With Monday’s submission of the President’s FY 2015 budget to Congress (one month late, again) this week officially starts the annual spending scramble. The hearing schedule in the House reflects this, but the Senate is officially sitting out the budget process this year so we have a couple of weeks yet before they join this particular game. So the Senate hearings this week will include a DHS appointment hearing, a look at crude trains and an oversight hearing about EO 13650.
The annual spending scramble officially starts on Wednesday with the House Budget Committee holding their initial hearing on the President’s FY 2015 budget. Only one witness is scheduled, Ms. Burwell the OMB Director. There will only be broad overviews of the budget discussed here.
The only other budget hearing this week of specific interest to readers of this blog will be the House Armed Services Committee’s initial hearing on the President’s FY 2015 National Defense Authorization Budget. This will be a contentious hearing about the President’s propose Defense Department cuts, but cybersecurity will almost certainly be mentioned. The interesting stuff will come out in the subcommittee hearings in the coming weeks.
The Senate Homeland Security and Governmental Affairs Committee will be holding a nomination hearing on Wednesday looking at Mr. Brothers for S&T Under Secretary and Mr. Taylor for Intelligence and Analysis Under Secretary. Cybersecurity will certainly be a topic here.
The Surface Transportation and Merchant Marine Infrastructure, Safety and Security Subcommittee of the Senate Commerce, Science and Transportation Committee will hold a hearing on Thursday looking at Enhancing our Rail Safety: Current Challenges for Passenger and Freight Rail. The witness list right now is organizational rather than by name. Witnesses will be representing the:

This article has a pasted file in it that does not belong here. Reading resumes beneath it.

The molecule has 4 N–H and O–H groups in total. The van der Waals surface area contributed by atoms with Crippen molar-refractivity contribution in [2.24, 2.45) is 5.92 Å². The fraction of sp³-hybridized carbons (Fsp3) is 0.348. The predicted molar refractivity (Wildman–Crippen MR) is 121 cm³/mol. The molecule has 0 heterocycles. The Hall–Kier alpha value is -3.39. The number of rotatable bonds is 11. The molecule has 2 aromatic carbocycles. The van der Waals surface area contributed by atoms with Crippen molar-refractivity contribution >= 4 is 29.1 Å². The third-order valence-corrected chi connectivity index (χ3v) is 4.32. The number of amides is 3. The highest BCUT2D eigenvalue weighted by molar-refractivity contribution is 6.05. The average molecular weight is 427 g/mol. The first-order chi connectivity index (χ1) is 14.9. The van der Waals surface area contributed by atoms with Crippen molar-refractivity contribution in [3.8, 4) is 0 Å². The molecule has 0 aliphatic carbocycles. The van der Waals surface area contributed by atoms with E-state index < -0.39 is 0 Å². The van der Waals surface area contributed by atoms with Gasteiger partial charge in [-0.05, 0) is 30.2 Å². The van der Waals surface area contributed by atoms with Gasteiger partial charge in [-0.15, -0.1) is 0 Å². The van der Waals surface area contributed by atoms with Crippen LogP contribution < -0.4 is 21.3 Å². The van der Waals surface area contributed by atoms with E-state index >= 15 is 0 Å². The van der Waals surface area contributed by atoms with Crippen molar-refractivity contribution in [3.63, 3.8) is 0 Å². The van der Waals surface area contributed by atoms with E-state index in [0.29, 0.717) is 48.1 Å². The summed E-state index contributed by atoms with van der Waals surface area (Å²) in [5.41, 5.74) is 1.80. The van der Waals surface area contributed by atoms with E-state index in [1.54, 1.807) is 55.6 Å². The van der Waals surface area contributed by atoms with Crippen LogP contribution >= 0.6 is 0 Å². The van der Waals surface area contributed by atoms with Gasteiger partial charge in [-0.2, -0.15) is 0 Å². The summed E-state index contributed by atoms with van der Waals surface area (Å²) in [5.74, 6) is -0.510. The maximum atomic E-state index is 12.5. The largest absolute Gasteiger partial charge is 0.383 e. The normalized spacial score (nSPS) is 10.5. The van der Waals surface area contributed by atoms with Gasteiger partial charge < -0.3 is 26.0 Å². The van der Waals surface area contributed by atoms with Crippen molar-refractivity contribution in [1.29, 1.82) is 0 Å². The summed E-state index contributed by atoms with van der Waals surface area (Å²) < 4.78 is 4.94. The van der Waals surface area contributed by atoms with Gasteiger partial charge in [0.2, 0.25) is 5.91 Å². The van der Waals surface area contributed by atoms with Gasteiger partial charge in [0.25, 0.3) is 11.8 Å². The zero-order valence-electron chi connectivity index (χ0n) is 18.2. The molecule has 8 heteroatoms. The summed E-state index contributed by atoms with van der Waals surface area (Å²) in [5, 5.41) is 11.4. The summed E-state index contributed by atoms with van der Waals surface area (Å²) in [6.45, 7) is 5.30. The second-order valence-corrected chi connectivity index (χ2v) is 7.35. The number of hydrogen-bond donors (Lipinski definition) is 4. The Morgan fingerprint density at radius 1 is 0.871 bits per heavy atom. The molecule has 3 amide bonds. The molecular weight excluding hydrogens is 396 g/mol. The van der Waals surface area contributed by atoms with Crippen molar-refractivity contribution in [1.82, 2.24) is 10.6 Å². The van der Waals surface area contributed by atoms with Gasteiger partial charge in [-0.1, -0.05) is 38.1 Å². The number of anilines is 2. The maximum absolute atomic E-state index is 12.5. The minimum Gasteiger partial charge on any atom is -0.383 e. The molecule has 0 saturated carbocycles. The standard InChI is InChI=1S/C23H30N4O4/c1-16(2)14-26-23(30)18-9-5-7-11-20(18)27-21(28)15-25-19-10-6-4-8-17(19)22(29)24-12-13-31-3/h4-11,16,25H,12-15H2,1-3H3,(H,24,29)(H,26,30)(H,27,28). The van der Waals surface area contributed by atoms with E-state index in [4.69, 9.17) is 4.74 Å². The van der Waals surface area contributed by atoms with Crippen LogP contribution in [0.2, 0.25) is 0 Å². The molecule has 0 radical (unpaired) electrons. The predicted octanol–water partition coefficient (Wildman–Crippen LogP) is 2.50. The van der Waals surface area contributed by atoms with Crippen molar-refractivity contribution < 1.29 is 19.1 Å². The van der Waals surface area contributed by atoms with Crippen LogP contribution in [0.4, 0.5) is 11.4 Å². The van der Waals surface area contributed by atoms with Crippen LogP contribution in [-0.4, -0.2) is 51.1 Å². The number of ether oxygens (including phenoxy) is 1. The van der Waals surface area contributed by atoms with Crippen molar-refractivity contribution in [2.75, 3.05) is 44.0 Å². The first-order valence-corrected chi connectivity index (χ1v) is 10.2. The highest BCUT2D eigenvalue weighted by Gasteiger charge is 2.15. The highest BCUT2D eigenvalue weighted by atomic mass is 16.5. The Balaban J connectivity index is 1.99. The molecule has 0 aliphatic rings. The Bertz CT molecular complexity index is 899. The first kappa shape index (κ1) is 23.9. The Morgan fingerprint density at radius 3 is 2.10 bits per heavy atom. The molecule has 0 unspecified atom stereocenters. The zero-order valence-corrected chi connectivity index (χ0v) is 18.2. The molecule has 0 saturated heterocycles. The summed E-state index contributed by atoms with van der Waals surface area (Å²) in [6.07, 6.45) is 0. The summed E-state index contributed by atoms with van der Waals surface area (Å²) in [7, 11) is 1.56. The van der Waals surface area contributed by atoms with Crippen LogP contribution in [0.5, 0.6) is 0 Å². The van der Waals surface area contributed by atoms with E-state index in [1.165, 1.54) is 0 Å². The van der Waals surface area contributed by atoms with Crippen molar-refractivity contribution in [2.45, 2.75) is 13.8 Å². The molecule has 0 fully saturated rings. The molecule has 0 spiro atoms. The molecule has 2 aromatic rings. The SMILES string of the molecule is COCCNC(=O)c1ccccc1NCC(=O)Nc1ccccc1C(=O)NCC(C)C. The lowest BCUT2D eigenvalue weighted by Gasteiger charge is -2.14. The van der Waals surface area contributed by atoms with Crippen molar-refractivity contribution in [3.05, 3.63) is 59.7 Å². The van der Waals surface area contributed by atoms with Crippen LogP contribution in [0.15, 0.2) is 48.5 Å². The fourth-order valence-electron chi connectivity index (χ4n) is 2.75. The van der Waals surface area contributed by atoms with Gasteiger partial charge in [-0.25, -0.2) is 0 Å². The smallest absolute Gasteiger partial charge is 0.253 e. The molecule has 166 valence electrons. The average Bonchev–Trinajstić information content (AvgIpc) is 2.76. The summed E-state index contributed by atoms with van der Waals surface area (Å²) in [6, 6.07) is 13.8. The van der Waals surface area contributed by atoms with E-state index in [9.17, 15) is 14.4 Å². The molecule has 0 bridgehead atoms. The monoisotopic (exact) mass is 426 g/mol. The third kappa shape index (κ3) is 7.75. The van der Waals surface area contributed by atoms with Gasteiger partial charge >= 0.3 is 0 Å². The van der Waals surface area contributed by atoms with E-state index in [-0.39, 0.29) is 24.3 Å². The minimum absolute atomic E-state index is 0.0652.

• Federal Railroad Administration
• Pipeline and Hazardous Materials Safety Administration
• National Transportation Safety Board
• Federal Communications Commission
• American Petroleum Institute
• Association of American Railroads
The PHMSA and API witnesses indicate that crude oil trains will be discussed, no surprise there. The apparent odd-ball of the list, the FCC, means that positive train control (PTC) issues will be discussed as the FCC is one of the current impediments being blamed on potential delays in PTC implementation.
To get a real discussion of the crude oil issues going, the Subcommittee should have included a representative from Railway Supply Institute and let a panel including them the API and the AAR duke it out in a cage match. All three of these organizations will each have a major stake in the outcome of any Congressional action on crude-by-rail shipments and will be responsible for any real solution to the safety issues involved. Leaving the RSI out of this hearing is a sure way for them to get stuck holding the blame sack.
The Senate Environment and Public Works Committee will be holding an oversight hearing on the President’s Executive Order on Improving Chemical Facility Safety and Security. Okay, by definition, Congress doesn’t have any oversight authority over an Executive Order but that’s what Senator Boxer is calling this. No witness list has yet been posted, but if this hearing is to mean anything at all (I’m not holding my breath, Sen. Boxer’s committee accomplishes little if anything of importance) it will include the three Assistant Secretary’s that head the Working Group.
On the Floor
The House has a full election-year schedule going this week. There are lots of political posturing bills that will get full debate and party line votes. Some real work will get done though.
As I predicted HR 4076, the Home Heating Emergency Assistance Through Transportation (HHEAT) Act of 2014, will come to the floor this week. It will be considered on Tuesday under suspension of the rules and will pass with near unanimous support (there may not even be a recorded vote). There will not be any discussion of the increased risk of transportation accidents by allowing the Federal Motor Carrier Safety Administration to continue its emergency suspension of transportation safety rules to allow timely fuel oil and propane deliveries to the hard hit communities in the north and east. I’m pretty sure that more lives will be saved from cold injuries than will be expended in transportation related accidents, but that trade off should be specifically addressed in the debate; it won’t. Life-and-death cost-benefit analysis is not something that politicians are willing to go on the record debating; it opens them up to too much potential criticism.